From kitten to adulthood, your cat’s appearance can be deceiving.
When is a kitten no longer considered to be a kitten? It’s a question that all cat owners wonder and the answer isn’t as straightforward as it may seem. Knowing when your cat will stop growing will go a long way to helping you predict her needs.
A Matter of Time
While kittens are generally considered to be adults when they hit 12 months of age, there are several factors that determine when your cat will finally stop growing, and in the case of many breeds, that doesn’t happen for several years.
In general, kittens tend to grow near their final size around the 1 year mark. However, most cats continue growing past their first birthday, albeit much more slowly and not nearly as noticeably as it is during the first few months.
Experts agree that most cats will do most of their growth during the first year of their life, and many breeds will continue to develop until around 18 months of age. In the case of larger breeds of cats like the Maine Coon, growth can continue up until their 4th birthday.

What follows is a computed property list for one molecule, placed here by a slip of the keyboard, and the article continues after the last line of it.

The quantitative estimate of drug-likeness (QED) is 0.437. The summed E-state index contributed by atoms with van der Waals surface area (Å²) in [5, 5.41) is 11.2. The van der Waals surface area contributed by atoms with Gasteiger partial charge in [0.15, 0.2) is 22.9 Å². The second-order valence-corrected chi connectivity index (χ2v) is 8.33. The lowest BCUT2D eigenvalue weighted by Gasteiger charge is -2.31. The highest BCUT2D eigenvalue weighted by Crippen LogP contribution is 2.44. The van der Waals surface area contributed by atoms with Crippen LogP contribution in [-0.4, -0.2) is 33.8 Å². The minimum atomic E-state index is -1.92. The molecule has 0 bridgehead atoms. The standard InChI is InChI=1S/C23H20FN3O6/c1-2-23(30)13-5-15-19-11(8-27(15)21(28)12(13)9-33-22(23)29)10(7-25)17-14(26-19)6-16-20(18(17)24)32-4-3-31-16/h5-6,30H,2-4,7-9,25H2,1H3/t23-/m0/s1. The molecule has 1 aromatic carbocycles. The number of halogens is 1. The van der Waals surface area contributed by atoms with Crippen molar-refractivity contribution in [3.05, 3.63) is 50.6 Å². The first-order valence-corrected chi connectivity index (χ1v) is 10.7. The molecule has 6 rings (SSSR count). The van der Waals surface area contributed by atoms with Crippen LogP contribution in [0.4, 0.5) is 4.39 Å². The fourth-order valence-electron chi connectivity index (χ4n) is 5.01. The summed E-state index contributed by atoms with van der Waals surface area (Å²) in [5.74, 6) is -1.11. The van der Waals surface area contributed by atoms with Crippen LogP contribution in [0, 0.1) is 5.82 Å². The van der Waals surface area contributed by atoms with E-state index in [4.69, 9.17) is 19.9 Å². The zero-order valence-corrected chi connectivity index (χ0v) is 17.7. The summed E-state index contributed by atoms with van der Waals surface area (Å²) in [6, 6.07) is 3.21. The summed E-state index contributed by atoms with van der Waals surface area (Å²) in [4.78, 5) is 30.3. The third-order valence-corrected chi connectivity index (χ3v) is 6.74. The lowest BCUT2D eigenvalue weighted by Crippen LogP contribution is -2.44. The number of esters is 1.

As your cat grows during its first year, you may notice changes in its behavior that are good indicators for when your cat has hit adulthood. From 5 to 6 months old, cats enter their adolescent period which brings hormonal and behavioral changes.
During this time, cats may engage in territorial mating habits like urine spraying and scratching. If your kitten was neutered or spayed before this period, these patterns may not be present.
When cats finally hit the 1 to 2 year mark, they’ll be fully matured adults which is marked by increased independence. Fret not, they’ll still come to you for snuggles when they need it most.
Caring for a Growing Cat
To ensure your cat follows healthy growth patterns, you’ll need to provide them with proper nutrition and care. Kittens should only be fed food that is specially formulated for young cats.
Adult cat food can be gradually introduced anywhere from 9 to 12 months as their nutritional needs change. When your cat’s growth begins to slow, you may notice they don’t require as much food as they did before. Be sure to monitor their food intake during this time to avoid overfeeding and pudgy bellies!